Medieval Period and the Renaissance

Medieval Period and the Renaissance

by Briony Ryles, Derek (EDT) Hall, Lindsey (EDT) Lowe, Tim (EDT) Harris
     
 

While the decline and final fall of the Roman Empire temporarily halted the progress of European science, technology progressed in leaps and bounds, not least in China and the Arab world. Then, beginning in the 14th century in Italy, there was a rebirth, or 'renaissance', of learning.

This book contains:

Clear text, photographs, and diagrams explain the

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Overview

While the decline and final fall of the Roman Empire temporarily halted the progress of European science, technology progressed in leaps and bounds, not least in China and the Arab world. Then, beginning in the 14th century in Italy, there was a rebirth, or 'renaissance', of learning.

This book contains:

Clear text, photographs, and diagrams explain the history of technological advance

Sidebars explain the relevance of concepts to the science curriculum

Many glossary terms explained on the page

Editorial Reviews

Children's Literature - Dawna Lisa Buchanan
One in a series of six, this text book offers small, dense bites of information about advances in technology from the beginning of the Common Era to 1625. The short, colorful sections offer information about diverse advances in engineering, technology, agriculture, mathematics, civil construction, printing, exploration, astronomy and energy. It also addresses the history and the context of each. Formatting includes color coded inserts—green for short, descriptive narratives, blue for curriculum connections and grey for glossary information. None of the sections are long—most are three to five pages, (the longest is only eight) and the photographs are well selected and professional. Illustrations also include drawings, reproductions of historical prints, maps, and graphs. It would appear to appeal to reluctant students in these compact overviews of the advances of the period. However, even fluent readers will encounter challenging language, such as "ephemerides—the positions of the Sun, the Moon, and planets " (pg. 8) and "moxibustion—burning cones of substances on the skin" (pg. 9) which are not mentioned again in the glossary at the back of the book and are only referenced within text. This suggests it might be better used with advanced students, or with support for less successful students. It certainly covers interesting content. We learn about the mathematicians who gave us the decimal system and the slide rule. We are introduced to the impact of Chinese, Arabic and European thought on the sciences. Some readers may be surprised to learn that the potato originated in South America. There is a sturdy, easy-to-reference index and quick reference timelines divided into three main categories: Technology, Physical/Life Sciences and Astronomy, and Math. The content is beautifully aligned with State and National Science and Technology Education Standards up to grade 12. For example, in the discussion of guns and gunpowder, the curriculum box in blue states "Students should be able to describe the interrelationships between temperature and the volume of gases" (pg. 61). The book would make an excellent supplement to classroom materials. It offers succinct information about each topic. Reviewer: Dawna Lisa Buchanan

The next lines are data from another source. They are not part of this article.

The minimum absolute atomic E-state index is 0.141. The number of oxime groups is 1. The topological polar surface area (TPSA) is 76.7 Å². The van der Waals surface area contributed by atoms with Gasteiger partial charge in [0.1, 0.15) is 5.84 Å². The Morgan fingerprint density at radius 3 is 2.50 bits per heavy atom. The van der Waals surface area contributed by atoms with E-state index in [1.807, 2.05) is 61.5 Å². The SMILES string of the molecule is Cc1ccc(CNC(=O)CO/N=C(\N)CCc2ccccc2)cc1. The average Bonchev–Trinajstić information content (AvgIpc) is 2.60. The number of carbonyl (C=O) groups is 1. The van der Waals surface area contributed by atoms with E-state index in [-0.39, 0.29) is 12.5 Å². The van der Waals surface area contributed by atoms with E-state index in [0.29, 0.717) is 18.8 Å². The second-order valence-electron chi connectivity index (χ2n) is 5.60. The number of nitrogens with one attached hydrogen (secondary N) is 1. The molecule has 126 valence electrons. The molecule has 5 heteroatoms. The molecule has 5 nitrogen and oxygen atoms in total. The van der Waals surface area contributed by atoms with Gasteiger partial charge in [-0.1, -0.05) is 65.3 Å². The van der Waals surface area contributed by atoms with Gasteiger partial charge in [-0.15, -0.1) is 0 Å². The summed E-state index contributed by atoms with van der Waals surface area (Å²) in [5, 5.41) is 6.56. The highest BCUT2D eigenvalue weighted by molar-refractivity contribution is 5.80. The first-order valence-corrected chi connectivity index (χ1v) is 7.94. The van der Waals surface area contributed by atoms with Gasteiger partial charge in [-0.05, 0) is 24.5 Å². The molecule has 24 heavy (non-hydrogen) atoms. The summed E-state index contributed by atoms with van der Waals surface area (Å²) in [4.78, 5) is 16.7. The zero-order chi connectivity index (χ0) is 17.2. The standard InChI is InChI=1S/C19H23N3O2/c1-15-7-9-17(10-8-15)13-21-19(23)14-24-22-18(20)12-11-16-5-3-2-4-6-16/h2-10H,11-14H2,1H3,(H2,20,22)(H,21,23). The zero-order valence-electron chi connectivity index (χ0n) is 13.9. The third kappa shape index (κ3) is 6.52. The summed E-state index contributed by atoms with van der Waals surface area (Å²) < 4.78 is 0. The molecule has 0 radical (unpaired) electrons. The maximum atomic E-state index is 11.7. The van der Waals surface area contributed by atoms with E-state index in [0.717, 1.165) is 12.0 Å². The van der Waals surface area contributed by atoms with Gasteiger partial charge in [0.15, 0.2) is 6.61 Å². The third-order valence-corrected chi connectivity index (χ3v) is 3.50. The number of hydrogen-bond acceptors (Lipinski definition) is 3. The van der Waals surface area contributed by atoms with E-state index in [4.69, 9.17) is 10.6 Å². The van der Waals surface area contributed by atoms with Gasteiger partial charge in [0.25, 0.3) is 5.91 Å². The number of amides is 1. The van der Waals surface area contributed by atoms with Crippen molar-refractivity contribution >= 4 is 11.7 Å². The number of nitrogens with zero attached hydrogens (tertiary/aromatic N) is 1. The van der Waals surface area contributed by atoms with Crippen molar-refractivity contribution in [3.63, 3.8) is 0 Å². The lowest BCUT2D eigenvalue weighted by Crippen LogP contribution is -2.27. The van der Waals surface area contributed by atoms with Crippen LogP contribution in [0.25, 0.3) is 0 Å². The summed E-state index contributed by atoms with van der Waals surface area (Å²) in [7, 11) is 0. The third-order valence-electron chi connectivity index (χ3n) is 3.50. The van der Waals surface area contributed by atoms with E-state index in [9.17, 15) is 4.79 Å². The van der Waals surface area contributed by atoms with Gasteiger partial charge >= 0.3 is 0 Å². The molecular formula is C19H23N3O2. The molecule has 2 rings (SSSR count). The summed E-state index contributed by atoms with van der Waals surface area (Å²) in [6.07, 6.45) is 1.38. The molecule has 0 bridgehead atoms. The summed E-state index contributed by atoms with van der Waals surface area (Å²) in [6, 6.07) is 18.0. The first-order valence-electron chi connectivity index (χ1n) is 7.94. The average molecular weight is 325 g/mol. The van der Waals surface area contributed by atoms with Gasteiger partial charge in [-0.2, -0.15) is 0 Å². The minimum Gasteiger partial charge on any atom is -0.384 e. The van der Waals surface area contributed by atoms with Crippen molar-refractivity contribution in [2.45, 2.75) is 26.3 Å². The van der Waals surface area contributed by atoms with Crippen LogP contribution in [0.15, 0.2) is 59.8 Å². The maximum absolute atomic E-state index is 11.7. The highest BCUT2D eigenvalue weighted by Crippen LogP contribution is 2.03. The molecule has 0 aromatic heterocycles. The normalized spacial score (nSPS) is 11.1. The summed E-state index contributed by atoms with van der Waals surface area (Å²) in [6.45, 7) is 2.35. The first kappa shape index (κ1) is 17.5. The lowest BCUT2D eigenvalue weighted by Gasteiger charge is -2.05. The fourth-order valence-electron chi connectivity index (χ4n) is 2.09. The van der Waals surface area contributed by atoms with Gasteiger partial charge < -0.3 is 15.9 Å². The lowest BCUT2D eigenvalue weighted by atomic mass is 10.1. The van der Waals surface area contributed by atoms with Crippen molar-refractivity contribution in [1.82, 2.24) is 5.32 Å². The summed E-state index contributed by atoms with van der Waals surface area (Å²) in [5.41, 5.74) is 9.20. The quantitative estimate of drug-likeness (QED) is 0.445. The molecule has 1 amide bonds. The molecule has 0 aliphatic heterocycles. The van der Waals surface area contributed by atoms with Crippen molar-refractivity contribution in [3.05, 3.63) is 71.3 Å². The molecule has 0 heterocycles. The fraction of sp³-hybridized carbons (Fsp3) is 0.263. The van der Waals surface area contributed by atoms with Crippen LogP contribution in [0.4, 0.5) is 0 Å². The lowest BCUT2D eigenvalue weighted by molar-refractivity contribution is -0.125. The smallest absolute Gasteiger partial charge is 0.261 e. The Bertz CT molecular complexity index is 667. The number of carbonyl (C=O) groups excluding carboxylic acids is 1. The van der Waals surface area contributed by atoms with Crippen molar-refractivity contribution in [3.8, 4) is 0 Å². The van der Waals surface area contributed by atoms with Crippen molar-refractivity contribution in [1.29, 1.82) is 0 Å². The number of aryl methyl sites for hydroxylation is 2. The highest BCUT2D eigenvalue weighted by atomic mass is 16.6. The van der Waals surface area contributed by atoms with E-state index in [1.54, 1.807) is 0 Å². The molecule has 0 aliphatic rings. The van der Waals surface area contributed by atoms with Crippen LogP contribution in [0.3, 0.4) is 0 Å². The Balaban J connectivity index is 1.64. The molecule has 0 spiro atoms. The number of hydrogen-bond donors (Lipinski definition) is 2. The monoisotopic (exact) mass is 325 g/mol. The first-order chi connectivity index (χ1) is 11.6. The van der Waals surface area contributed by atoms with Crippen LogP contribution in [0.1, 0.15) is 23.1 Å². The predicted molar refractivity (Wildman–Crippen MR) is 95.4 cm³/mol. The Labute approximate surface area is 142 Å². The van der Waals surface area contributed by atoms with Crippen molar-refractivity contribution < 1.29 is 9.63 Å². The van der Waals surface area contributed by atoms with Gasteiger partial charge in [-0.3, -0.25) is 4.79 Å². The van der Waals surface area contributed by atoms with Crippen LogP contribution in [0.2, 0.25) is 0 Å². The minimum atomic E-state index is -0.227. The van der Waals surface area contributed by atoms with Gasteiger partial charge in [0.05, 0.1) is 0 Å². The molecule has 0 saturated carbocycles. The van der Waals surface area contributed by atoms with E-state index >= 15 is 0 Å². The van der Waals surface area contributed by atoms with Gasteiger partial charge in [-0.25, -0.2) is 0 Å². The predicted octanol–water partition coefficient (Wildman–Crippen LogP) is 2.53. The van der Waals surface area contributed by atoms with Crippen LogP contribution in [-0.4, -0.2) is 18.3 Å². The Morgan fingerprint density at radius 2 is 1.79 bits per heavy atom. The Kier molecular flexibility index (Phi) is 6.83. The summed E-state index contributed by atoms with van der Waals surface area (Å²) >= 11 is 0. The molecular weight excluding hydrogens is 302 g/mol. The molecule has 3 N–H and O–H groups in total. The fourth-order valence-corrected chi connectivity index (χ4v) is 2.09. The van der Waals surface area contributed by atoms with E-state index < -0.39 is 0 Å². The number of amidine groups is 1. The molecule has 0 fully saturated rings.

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Product Details

ISBN-13:
9781933834849
Publisher:
Brown Bear Books/Joe Hollander
Publication date:
01/01/2010
Series:
Curriculum Connections: Technology Through the Ages Series
Pages:
112
Product dimensions:
6.70(w) x 9.40(h) x 0.50(d)
Age Range:
14 - 17 Years

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